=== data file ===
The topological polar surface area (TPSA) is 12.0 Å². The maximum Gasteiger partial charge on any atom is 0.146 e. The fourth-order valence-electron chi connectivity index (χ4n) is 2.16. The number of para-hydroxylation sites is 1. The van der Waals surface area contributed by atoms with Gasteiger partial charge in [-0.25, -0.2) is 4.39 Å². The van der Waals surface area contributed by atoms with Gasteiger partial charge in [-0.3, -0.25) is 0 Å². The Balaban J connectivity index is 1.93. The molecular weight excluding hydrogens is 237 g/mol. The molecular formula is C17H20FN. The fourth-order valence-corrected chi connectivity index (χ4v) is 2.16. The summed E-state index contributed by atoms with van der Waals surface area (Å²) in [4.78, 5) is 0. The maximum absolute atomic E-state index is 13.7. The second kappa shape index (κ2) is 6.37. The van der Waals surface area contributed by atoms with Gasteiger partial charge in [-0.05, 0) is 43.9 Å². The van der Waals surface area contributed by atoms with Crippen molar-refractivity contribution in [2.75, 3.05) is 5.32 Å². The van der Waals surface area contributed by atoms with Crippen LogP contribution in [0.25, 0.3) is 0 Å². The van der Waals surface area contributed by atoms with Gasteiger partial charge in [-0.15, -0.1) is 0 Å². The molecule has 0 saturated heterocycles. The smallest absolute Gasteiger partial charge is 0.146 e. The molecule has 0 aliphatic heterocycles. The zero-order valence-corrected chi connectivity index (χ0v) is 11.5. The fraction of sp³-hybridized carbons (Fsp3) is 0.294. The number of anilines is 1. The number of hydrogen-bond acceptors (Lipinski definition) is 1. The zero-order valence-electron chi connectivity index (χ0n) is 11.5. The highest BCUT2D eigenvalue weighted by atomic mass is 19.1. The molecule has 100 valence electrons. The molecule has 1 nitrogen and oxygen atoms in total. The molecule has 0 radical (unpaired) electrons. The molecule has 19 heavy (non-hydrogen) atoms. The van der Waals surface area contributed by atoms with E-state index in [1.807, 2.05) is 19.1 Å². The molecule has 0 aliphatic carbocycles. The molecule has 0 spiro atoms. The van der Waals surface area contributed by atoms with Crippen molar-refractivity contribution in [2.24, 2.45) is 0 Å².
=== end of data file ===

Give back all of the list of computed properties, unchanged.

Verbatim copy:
The topological polar surface area (TPSA) is 12.0 Å². The maximum Gasteiger partial charge on any atom is 0.146 e. The fourth-order valence-electron chi connectivity index (χ4n) is 2.16. The number of para-hydroxylation sites is 1. The van der Waals surface area contributed by atoms with Gasteiger partial charge in [-0.25, -0.2) is 4.39 Å². The van der Waals surface area contributed by atoms with Gasteiger partial charge in [-0.3, -0.25) is 0 Å². The Balaban J connectivity index is 1.93. The molecular weight excluding hydrogens is 237 g/mol. The molecular formula is C17H20FN. The fourth-order valence-corrected chi connectivity index (χ4v) is 2.16. The summed E-state index contributed by atoms with van der Waals surface area (Å²) in [4.78, 5) is 0. The maximum absolute atomic E-state index is 13.7. The second kappa shape index (κ2) is 6.37. The van der Waals surface area contributed by atoms with Gasteiger partial charge in [-0.05, 0) is 43.9 Å². The van der Waals surface area contributed by atoms with Crippen molar-refractivity contribution in [2.75, 3.05) is 5.32 Å². The van der Waals surface area contributed by atoms with Crippen LogP contribution in [0.25, 0.3) is 0 Å². The van der Waals surface area contributed by atoms with Gasteiger partial charge in [-0.15, -0.1) is 0 Å². The molecule has 0 saturated heterocycles. The smallest absolute Gasteiger partial charge is 0.146 e. The molecule has 0 aliphatic heterocycles. The zero-order valence-corrected chi connectivity index (χ0v) is 11.5. The fraction of sp³-hybridized carbons (Fsp3) is 0.294. The number of anilines is 1. The number of hydrogen-bond acceptors (Lipinski definition) is 1. The zero-order valence-electron chi connectivity index (χ0n) is 11.5. The highest BCUT2D eigenvalue weighted by atomic mass is 19.1. The molecule has 100 valence electrons. The molecule has 1 nitrogen and oxygen atoms in total. The molecule has 0 radical (unpaired) electrons. The molecule has 19 heavy (non-hydrogen) atoms. The van der Waals surface area contributed by atoms with E-state index in [1.807, 2.05) is 19.1 Å². The molecule has 0 aliphatic carbocycles. The molecule has 0 spiro atoms. The van der Waals surface area contributed by atoms with Crippen molar-refractivity contribution in [2.24, 2.45) is 0 Å².